Health News Archive - June 14, 2006
Smokers' heavily wrinkled faces could be an early warning sign of a serious lung disease, researchers said on Wednesday.
By Hugh Bronstein CARACAS, Venezuela (Reuters) - Santiago Baron walks past a free government-run cafeteria on his way to work. Looking up at a hillside he sees concrete reinforcements being built to stop houses from tumbling under the rain.
By Ben Blanchard BEIJING (Reuters) - Old typewriters, dusty passports, faded diplomatic pouches, invitations to embassy parties from 1991 and pictures of a man deposed as president 15 years ago -- Mohamed Awil has a lot of stuff to clear out.
By Martha Kerr WASHINGTON, DC (Reuters Health) - Repeated episodes of low blood sugar (hypoglycemia) that are severe enough to cause a loss of consciousness or seizures do not appear to affect intellectual (cognitive) function.
By Nita Bhalla NEW DELHI (Reuters) - India plans to tighten laws banning tests to determine the sex of unborn babies in a bid to curb the killing of thousands of female fetuses, Health Minister Anbumani Ramadoss said on Wednesday.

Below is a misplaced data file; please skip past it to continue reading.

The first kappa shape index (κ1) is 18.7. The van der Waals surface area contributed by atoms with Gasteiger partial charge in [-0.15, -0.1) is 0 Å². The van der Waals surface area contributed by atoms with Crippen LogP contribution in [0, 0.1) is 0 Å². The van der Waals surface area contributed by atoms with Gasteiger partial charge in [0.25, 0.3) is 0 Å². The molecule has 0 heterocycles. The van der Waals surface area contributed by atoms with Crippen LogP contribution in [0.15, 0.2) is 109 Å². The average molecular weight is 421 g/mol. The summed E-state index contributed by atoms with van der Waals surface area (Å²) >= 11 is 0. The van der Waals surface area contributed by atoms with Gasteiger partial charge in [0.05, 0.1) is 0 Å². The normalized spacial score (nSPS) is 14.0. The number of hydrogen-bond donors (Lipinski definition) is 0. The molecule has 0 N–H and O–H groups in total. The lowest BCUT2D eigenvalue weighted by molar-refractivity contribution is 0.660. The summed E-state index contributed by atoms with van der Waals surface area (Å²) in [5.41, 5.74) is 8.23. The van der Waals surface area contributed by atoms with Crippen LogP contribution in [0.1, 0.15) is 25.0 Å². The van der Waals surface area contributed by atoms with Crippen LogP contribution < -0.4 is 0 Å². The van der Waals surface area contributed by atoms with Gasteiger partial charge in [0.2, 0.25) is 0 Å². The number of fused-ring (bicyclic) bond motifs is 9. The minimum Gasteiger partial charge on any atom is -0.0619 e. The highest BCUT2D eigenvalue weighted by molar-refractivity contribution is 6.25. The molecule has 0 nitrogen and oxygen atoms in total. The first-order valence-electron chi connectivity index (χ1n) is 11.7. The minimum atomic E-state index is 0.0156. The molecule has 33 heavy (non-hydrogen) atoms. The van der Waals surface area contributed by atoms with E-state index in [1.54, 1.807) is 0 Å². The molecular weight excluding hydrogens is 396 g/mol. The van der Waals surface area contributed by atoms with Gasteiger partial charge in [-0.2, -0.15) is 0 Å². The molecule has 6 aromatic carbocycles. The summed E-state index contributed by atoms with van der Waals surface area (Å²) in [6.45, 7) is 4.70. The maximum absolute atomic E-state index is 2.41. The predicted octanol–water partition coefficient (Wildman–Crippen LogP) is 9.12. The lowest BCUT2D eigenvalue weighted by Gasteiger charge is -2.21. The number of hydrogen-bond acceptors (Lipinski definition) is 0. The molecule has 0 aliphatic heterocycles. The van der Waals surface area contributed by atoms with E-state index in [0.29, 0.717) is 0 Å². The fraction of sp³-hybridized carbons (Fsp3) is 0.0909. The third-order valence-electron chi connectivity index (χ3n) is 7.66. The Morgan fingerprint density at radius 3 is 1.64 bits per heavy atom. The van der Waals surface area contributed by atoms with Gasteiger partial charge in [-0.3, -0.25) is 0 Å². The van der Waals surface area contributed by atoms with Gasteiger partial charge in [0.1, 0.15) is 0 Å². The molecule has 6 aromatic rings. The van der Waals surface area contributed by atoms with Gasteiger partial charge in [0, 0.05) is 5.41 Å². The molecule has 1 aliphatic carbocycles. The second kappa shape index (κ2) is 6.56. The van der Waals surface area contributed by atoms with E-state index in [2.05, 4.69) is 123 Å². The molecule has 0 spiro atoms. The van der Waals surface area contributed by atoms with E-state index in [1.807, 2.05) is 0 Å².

GENEVA (Reuters) - One hundred people are reported dead in a suspected outbreak of pneumonic plague in the east of the Democratic Republic of Congo, the World Health Organization (WHO) said on Wednesday.
By Amy Norton NEW YORK (Reuters Health) - While female athletes are usually more likely than men to tear the knee's anterior cruciate ligament (ACL), the sport of lacrosse appears to be an exception, according to a new study. Since 1989, researchers found, U.S.
By Megan Rauscher NEW YORK (Reuters Health) - Amateur marathon runners who run less than 40 miles per week during training often show signs of cardiac dysfunction after the race and some of these abnormalities may persist for up to a month after they cross the finish line, a study shows.
NEW YORK (Reuters Health) - A simple pamphlet on the benefits and risks of mammography can teach women a lot, even if they've had the procedure numerous times before, study findings show.
NEW YORK (Reuters Health) - The risk of suicide among older patients appears to be increased during the first month of therapy with selective serotonin reuptake inhibitor (SSRI) antidepressants, but this increased risk is fairly low, researchers in Canada report. Dr. David N.